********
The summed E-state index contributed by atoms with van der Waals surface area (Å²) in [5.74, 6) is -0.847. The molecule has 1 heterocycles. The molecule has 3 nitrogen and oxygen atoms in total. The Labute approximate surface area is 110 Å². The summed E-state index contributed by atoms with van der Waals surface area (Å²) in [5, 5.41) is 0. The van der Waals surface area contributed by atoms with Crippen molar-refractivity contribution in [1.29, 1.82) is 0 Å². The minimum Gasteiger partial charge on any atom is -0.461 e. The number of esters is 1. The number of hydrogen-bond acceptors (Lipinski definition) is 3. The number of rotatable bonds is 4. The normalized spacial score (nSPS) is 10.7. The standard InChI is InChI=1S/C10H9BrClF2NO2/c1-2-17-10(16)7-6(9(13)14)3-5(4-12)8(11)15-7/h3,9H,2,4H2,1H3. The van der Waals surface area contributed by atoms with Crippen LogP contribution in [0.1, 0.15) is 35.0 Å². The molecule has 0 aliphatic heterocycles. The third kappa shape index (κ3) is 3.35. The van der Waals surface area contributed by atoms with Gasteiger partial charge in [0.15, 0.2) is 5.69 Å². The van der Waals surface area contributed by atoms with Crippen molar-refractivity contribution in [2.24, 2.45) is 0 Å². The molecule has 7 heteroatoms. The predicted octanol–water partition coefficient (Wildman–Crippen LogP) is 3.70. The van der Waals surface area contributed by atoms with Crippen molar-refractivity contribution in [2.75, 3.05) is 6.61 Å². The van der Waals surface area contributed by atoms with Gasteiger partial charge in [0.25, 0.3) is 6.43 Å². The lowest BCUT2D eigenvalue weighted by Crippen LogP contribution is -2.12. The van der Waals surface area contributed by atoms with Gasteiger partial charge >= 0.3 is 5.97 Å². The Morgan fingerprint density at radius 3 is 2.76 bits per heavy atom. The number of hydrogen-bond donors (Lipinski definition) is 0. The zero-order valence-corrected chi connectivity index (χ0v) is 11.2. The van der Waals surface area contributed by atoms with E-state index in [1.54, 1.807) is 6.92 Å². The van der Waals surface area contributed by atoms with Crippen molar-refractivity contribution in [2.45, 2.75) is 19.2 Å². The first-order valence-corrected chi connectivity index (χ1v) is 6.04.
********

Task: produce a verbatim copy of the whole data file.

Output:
The summed E-state index contributed by atoms with van der Waals surface area (Å²) in [5.74, 6) is -0.847. The molecule has 1 heterocycles. The molecule has 3 nitrogen and oxygen atoms in total. The Labute approximate surface area is 110 Å². The summed E-state index contributed by atoms with van der Waals surface area (Å²) in [5, 5.41) is 0. The van der Waals surface area contributed by atoms with Crippen molar-refractivity contribution in [1.29, 1.82) is 0 Å². The minimum Gasteiger partial charge on any atom is -0.461 e. The number of esters is 1. The number of hydrogen-bond acceptors (Lipinski definition) is 3. The number of rotatable bonds is 4. The normalized spacial score (nSPS) is 10.7. The standard InChI is InChI=1S/C10H9BrClF2NO2/c1-2-17-10(16)7-6(9(13)14)3-5(4-12)8(11)15-7/h3,9H,2,4H2,1H3. The van der Waals surface area contributed by atoms with Crippen LogP contribution in [0.1, 0.15) is 35.0 Å². The molecule has 0 aliphatic heterocycles. The third kappa shape index (κ3) is 3.35. The van der Waals surface area contributed by atoms with Gasteiger partial charge in [0.15, 0.2) is 5.69 Å². The van der Waals surface area contributed by atoms with Crippen molar-refractivity contribution in [2.24, 2.45) is 0 Å². The molecule has 7 heteroatoms. The predicted octanol–water partition coefficient (Wildman–Crippen LogP) is 3.70. The van der Waals surface area contributed by atoms with Crippen molar-refractivity contribution in [2.75, 3.05) is 6.61 Å². The van der Waals surface area contributed by atoms with Gasteiger partial charge in [0.25, 0.3) is 6.43 Å². The lowest BCUT2D eigenvalue weighted by Crippen LogP contribution is -2.12. The van der Waals surface area contributed by atoms with Gasteiger partial charge >= 0.3 is 5.97 Å². The Morgan fingerprint density at radius 3 is 2.76 bits per heavy atom. The number of hydrogen-bond donors (Lipinski definition) is 0. The zero-order valence-corrected chi connectivity index (χ0v) is 11.2. The van der Waals surface area contributed by atoms with E-state index in [1.54, 1.807) is 6.92 Å². The van der Waals surface area contributed by atoms with Crippen molar-refractivity contribution in [2.45, 2.75) is 19.2 Å². The first-order valence-corrected chi connectivity index (χ1v) is 6.04.